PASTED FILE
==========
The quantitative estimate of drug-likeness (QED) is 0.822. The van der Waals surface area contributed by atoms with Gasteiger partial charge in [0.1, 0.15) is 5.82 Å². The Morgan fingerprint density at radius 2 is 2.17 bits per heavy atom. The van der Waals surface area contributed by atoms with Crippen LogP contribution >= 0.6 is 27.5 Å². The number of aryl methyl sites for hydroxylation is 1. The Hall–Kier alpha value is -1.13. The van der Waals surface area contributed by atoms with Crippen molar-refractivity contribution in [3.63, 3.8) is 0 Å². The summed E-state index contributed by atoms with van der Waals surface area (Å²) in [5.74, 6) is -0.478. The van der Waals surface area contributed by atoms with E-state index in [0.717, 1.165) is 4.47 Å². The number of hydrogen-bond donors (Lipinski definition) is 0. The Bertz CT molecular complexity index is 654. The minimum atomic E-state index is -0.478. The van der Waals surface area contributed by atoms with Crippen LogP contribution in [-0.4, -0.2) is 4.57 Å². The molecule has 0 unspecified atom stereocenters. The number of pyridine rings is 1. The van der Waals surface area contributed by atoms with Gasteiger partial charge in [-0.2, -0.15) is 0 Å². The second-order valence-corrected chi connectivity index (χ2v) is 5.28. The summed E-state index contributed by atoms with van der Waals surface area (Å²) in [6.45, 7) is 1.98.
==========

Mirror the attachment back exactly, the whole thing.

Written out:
The quantitative estimate of drug-likeness (QED) is 0.822. The van der Waals surface area contributed by atoms with Gasteiger partial charge in [0.1, 0.15) is 5.82 Å². The Morgan fingerprint density at radius 2 is 2.17 bits per heavy atom. The van der Waals surface area contributed by atoms with Crippen LogP contribution >= 0.6 is 27.5 Å². The number of aryl methyl sites for hydroxylation is 1. The Hall–Kier alpha value is -1.13. The van der Waals surface area contributed by atoms with Crippen molar-refractivity contribution in [3.63, 3.8) is 0 Å². The summed E-state index contributed by atoms with van der Waals surface area (Å²) in [5.74, 6) is -0.478. The van der Waals surface area contributed by atoms with E-state index in [0.717, 1.165) is 4.47 Å². The number of hydrogen-bond donors (Lipinski definition) is 0. The Bertz CT molecular complexity index is 654. The minimum atomic E-state index is -0.478. The van der Waals surface area contributed by atoms with Crippen LogP contribution in [-0.4, -0.2) is 4.57 Å². The molecule has 0 unspecified atom stereocenters. The number of pyridine rings is 1. The van der Waals surface area contributed by atoms with Gasteiger partial charge in [-0.2, -0.15) is 0 Å². The second-order valence-corrected chi connectivity index (χ2v) is 5.28. The summed E-state index contributed by atoms with van der Waals surface area (Å²) in [6.45, 7) is 1.98.